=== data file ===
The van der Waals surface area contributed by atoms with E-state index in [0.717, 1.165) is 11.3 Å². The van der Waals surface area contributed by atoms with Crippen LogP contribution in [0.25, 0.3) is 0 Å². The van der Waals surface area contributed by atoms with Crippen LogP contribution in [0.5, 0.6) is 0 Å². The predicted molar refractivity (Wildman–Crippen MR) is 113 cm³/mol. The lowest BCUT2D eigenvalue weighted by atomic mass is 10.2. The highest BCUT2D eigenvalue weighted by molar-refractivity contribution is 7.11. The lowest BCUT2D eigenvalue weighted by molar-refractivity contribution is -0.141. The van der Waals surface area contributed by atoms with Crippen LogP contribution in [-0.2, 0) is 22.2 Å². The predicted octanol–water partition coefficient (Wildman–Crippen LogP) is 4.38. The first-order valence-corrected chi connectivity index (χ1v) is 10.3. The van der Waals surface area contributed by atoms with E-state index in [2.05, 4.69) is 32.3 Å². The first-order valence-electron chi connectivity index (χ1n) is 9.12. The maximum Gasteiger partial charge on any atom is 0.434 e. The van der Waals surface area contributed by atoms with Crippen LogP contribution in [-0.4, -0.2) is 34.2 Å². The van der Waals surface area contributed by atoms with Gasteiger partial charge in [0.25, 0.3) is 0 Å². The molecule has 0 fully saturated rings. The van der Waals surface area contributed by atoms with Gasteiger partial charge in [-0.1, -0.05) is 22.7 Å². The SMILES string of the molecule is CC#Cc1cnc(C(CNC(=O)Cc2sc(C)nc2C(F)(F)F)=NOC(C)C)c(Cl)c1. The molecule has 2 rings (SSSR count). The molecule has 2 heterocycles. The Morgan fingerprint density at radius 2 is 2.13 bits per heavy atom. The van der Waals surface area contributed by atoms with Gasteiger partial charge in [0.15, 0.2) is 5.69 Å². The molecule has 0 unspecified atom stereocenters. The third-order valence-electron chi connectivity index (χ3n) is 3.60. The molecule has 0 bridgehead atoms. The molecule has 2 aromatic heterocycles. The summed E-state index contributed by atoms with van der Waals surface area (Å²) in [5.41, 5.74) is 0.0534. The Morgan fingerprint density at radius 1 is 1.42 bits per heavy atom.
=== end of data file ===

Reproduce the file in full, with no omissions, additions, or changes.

The van der Waals surface area contributed by atoms with E-state index in [0.717, 1.165) is 11.3 Å². The van der Waals surface area contributed by atoms with Crippen LogP contribution in [0.25, 0.3) is 0 Å². The van der Waals surface area contributed by atoms with Crippen LogP contribution in [0.5, 0.6) is 0 Å². The predicted molar refractivity (Wildman–Crippen MR) is 113 cm³/mol. The lowest BCUT2D eigenvalue weighted by atomic mass is 10.2. The highest BCUT2D eigenvalue weighted by molar-refractivity contribution is 7.11. The lowest BCUT2D eigenvalue weighted by molar-refractivity contribution is -0.141. The van der Waals surface area contributed by atoms with Crippen LogP contribution in [-0.2, 0) is 22.2 Å². The predicted octanol–water partition coefficient (Wildman–Crippen LogP) is 4.38. The first-order valence-corrected chi connectivity index (χ1v) is 10.3. The van der Waals surface area contributed by atoms with E-state index in [2.05, 4.69) is 32.3 Å². The first-order valence-electron chi connectivity index (χ1n) is 9.12. The maximum Gasteiger partial charge on any atom is 0.434 e. The van der Waals surface area contributed by atoms with Crippen LogP contribution in [-0.4, -0.2) is 34.2 Å². The van der Waals surface area contributed by atoms with Gasteiger partial charge in [0.25, 0.3) is 0 Å². The molecule has 0 fully saturated rings. The van der Waals surface area contributed by atoms with Gasteiger partial charge in [-0.1, -0.05) is 22.7 Å². The SMILES string of the molecule is CC#Cc1cnc(C(CNC(=O)Cc2sc(C)nc2C(F)(F)F)=NOC(C)C)c(Cl)c1. The molecule has 2 rings (SSSR count). The molecule has 2 heterocycles. The Morgan fingerprint density at radius 2 is 2.13 bits per heavy atom. The van der Waals surface area contributed by atoms with Gasteiger partial charge in [0.15, 0.2) is 5.69 Å². The molecule has 0 unspecified atom stereocenters. The third-order valence-electron chi connectivity index (χ3n) is 3.60. The molecule has 0 bridgehead atoms. The molecule has 2 aromatic heterocycles. The summed E-state index contributed by atoms with van der Waals surface area (Å²) in [5.41, 5.74) is 0.0534. The Morgan fingerprint density at radius 1 is 1.42 bits per heavy atom.